Sep 25, 2019
Most residents of the Washington, DC metro area rely on their town or city to supply their homes with the water they use each day. However, homes in more remote areas of Maryland and Virginia may rely on private well systems.
According to the 2017 US Census American Housing Survey, approximately 13 million people across the United States use private wells as their water source. Back in the day, well users had to manually draw water from the well using a bucket and a crank. Fortunately, modern day well systems are much more advanced, utilizing an electromechanical well pump to draw water from the well and transport it to the house.
Read more: What is considered a plumbing emergency?
Common Types of Well Pumps
There are a variety of types of well pumps installed in homes today, each with their own unique benefits and challenges:
Jet well pumps are often combined with a pressure tank and can draw water from both shallow and deep wells. Shallow well jet pumps use a single pipe to draw water from about 25 feet while deep well jet pumps use a two-pipe system to draw water from more than 100 feet below the ground.
Using centrifugal force, centrifugal well pumps generate enough suction force to lift well water into your home. This one-pipe system only works for shallow wells, usually no more than 25 feet deep.
Submersible well pumps are the most popular and efficient type of well pump because they only draw water into the home only when needed. These pumps can be used in deep and shallow wells.
How long does a well pump last?
Depending on the equipment type and model, well pumps typically last anywhere from 8 to 15 years. However, several factors can contribute to the premature expiration of a well pump. Common contributors include the pump’s duty cycle (how often the pump runs throughout the day), motor quality and size, power loss, low water table, and water sediment levels.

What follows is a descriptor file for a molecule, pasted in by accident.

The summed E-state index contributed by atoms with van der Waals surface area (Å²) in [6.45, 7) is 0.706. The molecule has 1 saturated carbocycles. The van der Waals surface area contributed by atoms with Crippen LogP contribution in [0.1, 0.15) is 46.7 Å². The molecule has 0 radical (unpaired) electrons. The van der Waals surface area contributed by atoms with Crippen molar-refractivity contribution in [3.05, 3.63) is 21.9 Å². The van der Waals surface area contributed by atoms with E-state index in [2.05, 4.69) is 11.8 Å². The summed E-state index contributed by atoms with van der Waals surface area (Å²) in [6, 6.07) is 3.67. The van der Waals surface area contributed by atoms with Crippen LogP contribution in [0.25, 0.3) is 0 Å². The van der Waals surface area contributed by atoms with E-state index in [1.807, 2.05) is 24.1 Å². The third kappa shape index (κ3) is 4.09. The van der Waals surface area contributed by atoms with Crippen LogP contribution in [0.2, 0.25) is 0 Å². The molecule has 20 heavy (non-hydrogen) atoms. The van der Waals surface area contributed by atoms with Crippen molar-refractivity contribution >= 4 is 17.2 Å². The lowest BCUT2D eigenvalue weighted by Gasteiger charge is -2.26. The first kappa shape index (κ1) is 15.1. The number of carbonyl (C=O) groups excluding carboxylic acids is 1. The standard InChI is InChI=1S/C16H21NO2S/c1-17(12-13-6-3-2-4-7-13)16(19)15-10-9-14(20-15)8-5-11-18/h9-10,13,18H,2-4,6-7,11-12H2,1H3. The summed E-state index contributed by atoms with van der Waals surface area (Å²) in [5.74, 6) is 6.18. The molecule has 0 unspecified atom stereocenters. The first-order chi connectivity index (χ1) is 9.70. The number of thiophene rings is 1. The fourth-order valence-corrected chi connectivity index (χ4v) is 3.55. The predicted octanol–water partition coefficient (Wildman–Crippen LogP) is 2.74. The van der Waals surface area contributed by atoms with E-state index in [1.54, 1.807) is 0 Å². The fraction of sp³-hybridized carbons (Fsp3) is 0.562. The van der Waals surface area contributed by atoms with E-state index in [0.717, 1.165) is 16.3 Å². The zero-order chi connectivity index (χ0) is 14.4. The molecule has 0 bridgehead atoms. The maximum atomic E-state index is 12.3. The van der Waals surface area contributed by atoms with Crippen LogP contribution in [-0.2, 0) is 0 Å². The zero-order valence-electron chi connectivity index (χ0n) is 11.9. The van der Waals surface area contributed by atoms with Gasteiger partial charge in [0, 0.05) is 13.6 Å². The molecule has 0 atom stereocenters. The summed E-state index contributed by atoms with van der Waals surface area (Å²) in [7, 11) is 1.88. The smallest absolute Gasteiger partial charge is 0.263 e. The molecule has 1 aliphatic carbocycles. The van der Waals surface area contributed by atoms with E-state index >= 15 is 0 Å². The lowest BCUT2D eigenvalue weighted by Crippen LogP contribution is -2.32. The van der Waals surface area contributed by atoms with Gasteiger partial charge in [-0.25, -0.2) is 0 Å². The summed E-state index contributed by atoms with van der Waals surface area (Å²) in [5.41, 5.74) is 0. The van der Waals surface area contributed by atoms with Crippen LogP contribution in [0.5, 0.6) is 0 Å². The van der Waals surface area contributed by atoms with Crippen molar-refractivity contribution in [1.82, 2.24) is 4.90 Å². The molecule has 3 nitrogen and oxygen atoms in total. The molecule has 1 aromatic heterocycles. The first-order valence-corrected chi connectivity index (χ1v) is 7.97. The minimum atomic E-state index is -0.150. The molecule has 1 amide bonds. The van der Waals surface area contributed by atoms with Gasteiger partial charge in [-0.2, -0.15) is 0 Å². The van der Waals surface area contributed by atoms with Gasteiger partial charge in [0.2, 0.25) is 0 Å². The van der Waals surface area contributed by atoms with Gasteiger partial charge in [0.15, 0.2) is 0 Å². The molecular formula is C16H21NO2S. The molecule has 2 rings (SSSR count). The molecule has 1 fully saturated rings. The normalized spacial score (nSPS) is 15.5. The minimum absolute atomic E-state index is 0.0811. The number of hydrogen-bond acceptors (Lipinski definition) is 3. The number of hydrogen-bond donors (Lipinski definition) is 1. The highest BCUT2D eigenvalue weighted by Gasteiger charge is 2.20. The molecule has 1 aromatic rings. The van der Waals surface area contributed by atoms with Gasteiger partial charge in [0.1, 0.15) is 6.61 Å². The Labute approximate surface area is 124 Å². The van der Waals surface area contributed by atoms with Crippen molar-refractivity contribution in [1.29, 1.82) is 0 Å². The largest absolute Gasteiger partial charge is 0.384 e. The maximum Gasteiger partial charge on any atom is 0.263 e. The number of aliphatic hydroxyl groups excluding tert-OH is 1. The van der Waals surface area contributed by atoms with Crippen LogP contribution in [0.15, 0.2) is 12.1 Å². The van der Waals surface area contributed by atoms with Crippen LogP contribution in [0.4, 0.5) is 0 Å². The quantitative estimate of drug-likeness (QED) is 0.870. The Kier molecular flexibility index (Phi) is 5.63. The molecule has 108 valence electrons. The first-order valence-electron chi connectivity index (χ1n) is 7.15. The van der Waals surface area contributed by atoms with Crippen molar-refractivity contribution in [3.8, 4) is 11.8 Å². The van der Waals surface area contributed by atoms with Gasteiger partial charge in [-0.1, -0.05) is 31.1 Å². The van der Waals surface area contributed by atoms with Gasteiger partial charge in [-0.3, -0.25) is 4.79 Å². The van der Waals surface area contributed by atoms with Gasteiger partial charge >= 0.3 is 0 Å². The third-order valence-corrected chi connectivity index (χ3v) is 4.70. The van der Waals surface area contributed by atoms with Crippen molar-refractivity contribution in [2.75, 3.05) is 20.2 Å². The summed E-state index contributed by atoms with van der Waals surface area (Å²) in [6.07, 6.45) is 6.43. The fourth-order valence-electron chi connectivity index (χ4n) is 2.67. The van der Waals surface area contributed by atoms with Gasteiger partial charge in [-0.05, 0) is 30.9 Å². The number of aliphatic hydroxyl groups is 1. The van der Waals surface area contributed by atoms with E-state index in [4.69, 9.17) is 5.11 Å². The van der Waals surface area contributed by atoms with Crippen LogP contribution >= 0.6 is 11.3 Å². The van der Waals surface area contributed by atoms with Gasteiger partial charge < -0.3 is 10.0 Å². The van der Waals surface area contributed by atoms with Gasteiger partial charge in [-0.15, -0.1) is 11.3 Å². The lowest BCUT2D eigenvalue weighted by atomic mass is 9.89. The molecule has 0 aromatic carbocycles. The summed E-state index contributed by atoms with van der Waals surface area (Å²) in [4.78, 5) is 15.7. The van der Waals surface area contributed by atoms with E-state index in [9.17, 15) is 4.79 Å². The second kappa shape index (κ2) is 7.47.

Need well pump service? 6 signs to look out for
While different well pumps will wear and tear at different rates, there are a few observable signs that indicate may indicate that your well pump or pressure tanks needs servicing:
Low water pressure. One common cause for changes in water pressure throughout your home is a malfunctioning well pump motor. Since well pumps run on electric motors, you’ll notice a difference in your water pressure if the motor fails.
“Spitting” faucet. Some well pump issues are actually tied to the pressure tank, not the pump itself. A leaking pressure tank allows air to infiltrate your water line and can lead to “spitting” faucets. While this is more of a nuisance than a plumbing emergency, it can shorten the life of your well pump if left unchecked for an extended period of time.
Read more: Why Do I Have Noisy Pipes?
High electric bills. Any problems related to your home’s well pump system can reduce energy efficiency and raise your electric bills. If you notice your utility bills climbing month over month, consider contacting a professional to inspect your well pump and pressure tank.
If your well pump is less than five years old and is experiencing any of these issues, the pump may be sized incorrectly, especially if you recently added an extension onto your home or have significantly increased water usage.
Repair your well pump with CroppMetcalfe.
If your well pump is no longer powerful enough to properly supply your home, contact CroppMetcalfe for well pump service. Our 5-Star Technicians can help identify the root of the problem and provide a solution that works best for you and your family.
Call 703-372-9359 to speak with one of our plumbing experts or schedule a service appointment online today.